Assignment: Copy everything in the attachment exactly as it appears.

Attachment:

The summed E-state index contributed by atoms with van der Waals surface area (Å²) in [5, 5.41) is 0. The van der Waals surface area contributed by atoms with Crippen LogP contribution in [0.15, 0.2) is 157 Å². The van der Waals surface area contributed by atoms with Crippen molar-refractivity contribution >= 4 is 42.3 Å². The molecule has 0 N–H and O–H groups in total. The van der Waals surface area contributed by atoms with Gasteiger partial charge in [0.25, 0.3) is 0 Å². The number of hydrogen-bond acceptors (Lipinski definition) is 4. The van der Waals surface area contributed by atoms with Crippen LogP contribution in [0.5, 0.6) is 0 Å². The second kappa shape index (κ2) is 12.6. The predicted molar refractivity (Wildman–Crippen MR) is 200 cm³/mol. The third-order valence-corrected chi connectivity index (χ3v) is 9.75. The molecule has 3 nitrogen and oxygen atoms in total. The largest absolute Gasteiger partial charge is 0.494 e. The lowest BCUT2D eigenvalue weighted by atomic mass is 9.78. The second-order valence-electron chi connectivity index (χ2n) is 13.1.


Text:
The summed E-state index contributed by atoms with van der Waals surface area (Å²) in [5, 5.41) is 0. The van der Waals surface area contributed by atoms with Crippen LogP contribution in [0.15, 0.2) is 157 Å². The van der Waals surface area contributed by atoms with Crippen molar-refractivity contribution >= 4 is 42.3 Å². The molecule has 0 N–H and O–H groups in total. The van der Waals surface area contributed by atoms with Gasteiger partial charge in [0.25, 0.3) is 0 Å². The number of hydrogen-bond acceptors (Lipinski definition) is 4. The van der Waals surface area contributed by atoms with Crippen LogP contribution in [0.5, 0.6) is 0 Å². The second kappa shape index (κ2) is 12.6. The predicted molar refractivity (Wildman–Crippen MR) is 200 cm³/mol. The third-order valence-corrected chi connectivity index (χ3v) is 9.75. The molecule has 3 nitrogen and oxygen atoms in total. The largest absolute Gasteiger partial charge is 0.494 e. The lowest BCUT2D eigenvalue weighted by atomic mass is 9.78. The second-order valence-electron chi connectivity index (χ2n) is 13.1.